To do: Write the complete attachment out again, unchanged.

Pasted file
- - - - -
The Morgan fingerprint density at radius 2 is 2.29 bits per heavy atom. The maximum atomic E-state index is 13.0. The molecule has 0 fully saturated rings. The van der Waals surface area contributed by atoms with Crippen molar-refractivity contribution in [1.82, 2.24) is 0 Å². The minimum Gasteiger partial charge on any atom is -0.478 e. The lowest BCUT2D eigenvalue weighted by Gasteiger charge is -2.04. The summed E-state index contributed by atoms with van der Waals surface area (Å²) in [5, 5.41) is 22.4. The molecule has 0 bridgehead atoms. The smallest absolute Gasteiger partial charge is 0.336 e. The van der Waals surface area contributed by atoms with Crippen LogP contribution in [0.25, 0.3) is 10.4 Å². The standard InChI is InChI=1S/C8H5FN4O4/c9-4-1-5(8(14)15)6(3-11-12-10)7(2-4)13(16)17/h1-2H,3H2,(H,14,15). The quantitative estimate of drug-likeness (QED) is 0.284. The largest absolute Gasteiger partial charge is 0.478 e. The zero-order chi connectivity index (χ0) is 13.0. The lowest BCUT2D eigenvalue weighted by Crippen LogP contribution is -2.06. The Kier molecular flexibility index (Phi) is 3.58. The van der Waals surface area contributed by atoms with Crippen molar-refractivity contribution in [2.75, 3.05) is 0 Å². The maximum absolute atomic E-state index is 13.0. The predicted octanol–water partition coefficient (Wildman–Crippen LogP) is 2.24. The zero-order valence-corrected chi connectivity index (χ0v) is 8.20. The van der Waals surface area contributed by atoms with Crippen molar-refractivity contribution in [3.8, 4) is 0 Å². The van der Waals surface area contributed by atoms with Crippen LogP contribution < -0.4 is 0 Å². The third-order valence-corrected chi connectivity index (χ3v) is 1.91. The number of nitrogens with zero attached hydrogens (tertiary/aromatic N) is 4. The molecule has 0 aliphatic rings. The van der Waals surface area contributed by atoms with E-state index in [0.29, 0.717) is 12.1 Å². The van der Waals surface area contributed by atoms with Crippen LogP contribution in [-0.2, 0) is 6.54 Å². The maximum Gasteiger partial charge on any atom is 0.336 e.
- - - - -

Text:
The Morgan fingerprint density at radius 2 is 2.29 bits per heavy atom. The maximum atomic E-state index is 13.0. The molecule has 0 fully saturated rings. The van der Waals surface area contributed by atoms with Crippen molar-refractivity contribution in [1.82, 2.24) is 0 Å². The minimum Gasteiger partial charge on any atom is -0.478 e. The lowest BCUT2D eigenvalue weighted by Gasteiger charge is -2.04. The summed E-state index contributed by atoms with van der Waals surface area (Å²) in [5, 5.41) is 22.4. The molecule has 0 bridgehead atoms. The smallest absolute Gasteiger partial charge is 0.336 e. The van der Waals surface area contributed by atoms with Crippen LogP contribution in [0.25, 0.3) is 10.4 Å². The standard InChI is InChI=1S/C8H5FN4O4/c9-4-1-5(8(14)15)6(3-11-12-10)7(2-4)13(16)17/h1-2H,3H2,(H,14,15). The quantitative estimate of drug-likeness (QED) is 0.284. The largest absolute Gasteiger partial charge is 0.478 e. The zero-order chi connectivity index (χ0) is 13.0. The lowest BCUT2D eigenvalue weighted by Crippen LogP contribution is -2.06. The Kier molecular flexibility index (Phi) is 3.58. The van der Waals surface area contributed by atoms with Crippen molar-refractivity contribution in [2.75, 3.05) is 0 Å². The maximum absolute atomic E-state index is 13.0. The predicted octanol–water partition coefficient (Wildman–Crippen LogP) is 2.24. The zero-order valence-corrected chi connectivity index (χ0v) is 8.20. The van der Waals surface area contributed by atoms with Crippen molar-refractivity contribution in [3.8, 4) is 0 Å². The van der Waals surface area contributed by atoms with Crippen LogP contribution < -0.4 is 0 Å². The third-order valence-corrected chi connectivity index (χ3v) is 1.91. The number of nitrogens with zero attached hydrogens (tertiary/aromatic N) is 4. The molecule has 0 aliphatic rings. The van der Waals surface area contributed by atoms with E-state index in [0.29, 0.717) is 12.1 Å². The van der Waals surface area contributed by atoms with Crippen LogP contribution in [-0.2, 0) is 6.54 Å². The maximum Gasteiger partial charge on any atom is 0.336 e.